Q: What belongs to you but others use it more than you do?
A: Your name.
Our names have significance, they have power and they define who we are. However, despite these factors, name discrimination often arises. It is a form of prejudice where an individual is negatively discriminated against because of their name. This can arise from improper pronunciation, misspelling or stereotyping individuals based on their name, and can undermine a person’s value and your integrity towards them.
I was inspired by the recent #OurNamesBelong media campaign, which aims to acknowledge and tackle the name discrimination that many people experience. Sometimes, name-related micro-aggressions are unintentional, but that does not lessen their impact. Such behaviours can make an individual feel more segregated and isolated, or less valued in their team. It consequently creates an unhappy workplace for them where they feel like they cannot be themselves or be open about their culture.
Unfortunately, I have experienced micro-aggressions towards my name multiple times, and after a while it does begin to have a negative impact. I understand my name may appear to be challenging for some people to pronounce, and some people may make an honest mistake - which is okay! However, when it is constant and there is no effort or care, it does begin to feel intentional and discriminatory. It may seem small, but by constantly getting someone’s name wrong, does make it feel like they aren’t valued as much.
Some tips for avoiding name discrimination
At Leonardo, we are committed to inclusion for everyone, and strive to create a safe workplace environment where all our people feel respected and appreciated – something that can be undermined by name discrimination.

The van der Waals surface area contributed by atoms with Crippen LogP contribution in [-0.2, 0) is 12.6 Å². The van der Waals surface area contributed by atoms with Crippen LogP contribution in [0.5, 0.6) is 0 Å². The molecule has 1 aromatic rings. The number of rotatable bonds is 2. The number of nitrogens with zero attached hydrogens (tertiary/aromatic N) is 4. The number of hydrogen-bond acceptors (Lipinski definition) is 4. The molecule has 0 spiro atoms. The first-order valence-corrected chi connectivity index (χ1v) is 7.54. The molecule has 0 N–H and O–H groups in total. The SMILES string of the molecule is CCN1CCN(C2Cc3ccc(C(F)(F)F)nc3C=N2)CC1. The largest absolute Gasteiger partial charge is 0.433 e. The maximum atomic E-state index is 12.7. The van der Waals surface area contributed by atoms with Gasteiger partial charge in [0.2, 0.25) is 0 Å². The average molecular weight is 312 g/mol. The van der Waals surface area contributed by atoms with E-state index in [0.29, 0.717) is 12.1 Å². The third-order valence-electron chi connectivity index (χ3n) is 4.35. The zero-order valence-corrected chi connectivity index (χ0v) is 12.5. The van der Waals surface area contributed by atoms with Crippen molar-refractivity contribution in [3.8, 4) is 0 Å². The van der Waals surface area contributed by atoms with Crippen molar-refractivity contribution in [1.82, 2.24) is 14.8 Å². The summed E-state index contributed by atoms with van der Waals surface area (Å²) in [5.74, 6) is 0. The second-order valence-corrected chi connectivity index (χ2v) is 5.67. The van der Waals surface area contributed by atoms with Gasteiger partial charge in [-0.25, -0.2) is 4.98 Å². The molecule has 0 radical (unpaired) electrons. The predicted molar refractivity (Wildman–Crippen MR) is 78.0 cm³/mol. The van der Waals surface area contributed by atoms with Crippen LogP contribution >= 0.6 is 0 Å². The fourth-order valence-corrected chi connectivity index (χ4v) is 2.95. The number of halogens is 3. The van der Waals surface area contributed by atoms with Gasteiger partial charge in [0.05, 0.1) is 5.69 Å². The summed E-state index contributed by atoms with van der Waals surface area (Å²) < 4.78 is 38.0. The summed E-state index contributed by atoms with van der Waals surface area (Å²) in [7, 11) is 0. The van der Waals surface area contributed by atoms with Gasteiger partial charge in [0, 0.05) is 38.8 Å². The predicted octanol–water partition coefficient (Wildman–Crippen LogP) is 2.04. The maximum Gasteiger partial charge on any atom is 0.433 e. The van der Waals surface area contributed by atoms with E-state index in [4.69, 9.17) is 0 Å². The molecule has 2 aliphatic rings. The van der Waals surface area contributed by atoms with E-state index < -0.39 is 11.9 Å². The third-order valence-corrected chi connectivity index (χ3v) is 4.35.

Through my role with the company’s Ethnicity Inclusion network group, we are working to make our colleagues more aware of this. We advise that when meeting someone for the first time – either face-to-face or virtually – you introduce yourself and then allow the other person to introduce themselves, listening carefully to how they pronounce their name. If you are struggling with the pronunciation or spelling, there is no harm in asking them to repeat it so you can ensure you are giving them the respect they and their name deserve. Making a note of the phonetic spelling can often help you to remember, too.
It is not just names that workplace micro-aggressions can stem from. Sam Bone, Leonardo L&D Business Partner and Chair of our Pride network group, has previously spoken about the importance of getting colleagues’ pronouns right.
“There’s something irritating about being called the wrong pronoun every single day, and you end up thinking ‘how many times do I correct them?’. I’d had to deal with this all my life, but when I entered the workplace, I decided I’d no longer roll over for it. Ultimately, if you don’t understand that I use ‘they/them’ pronouns, and you don’t understand that I’m non-binary, then you don’t understand me! It’s a fundamental part of who I am,” explained Sam.
During 2020, in order to help all our colleagues, Leonardo rolled-out email signatures featuring pronouns. Sam added: “I’ve seen how this approach has directly benefited other employees too, including one of my now best friends, who is also non-binary. They’d previously been very reluctant to come out as non-binary and use alternative pronouns, simply because they didn’t know how the company would react.”
During National Inclusion Week 2022, Jainna and Sam hosted a webinar for Leonardo colleagues on the importance of names and pronouns. Learn more about the work of all our network groups.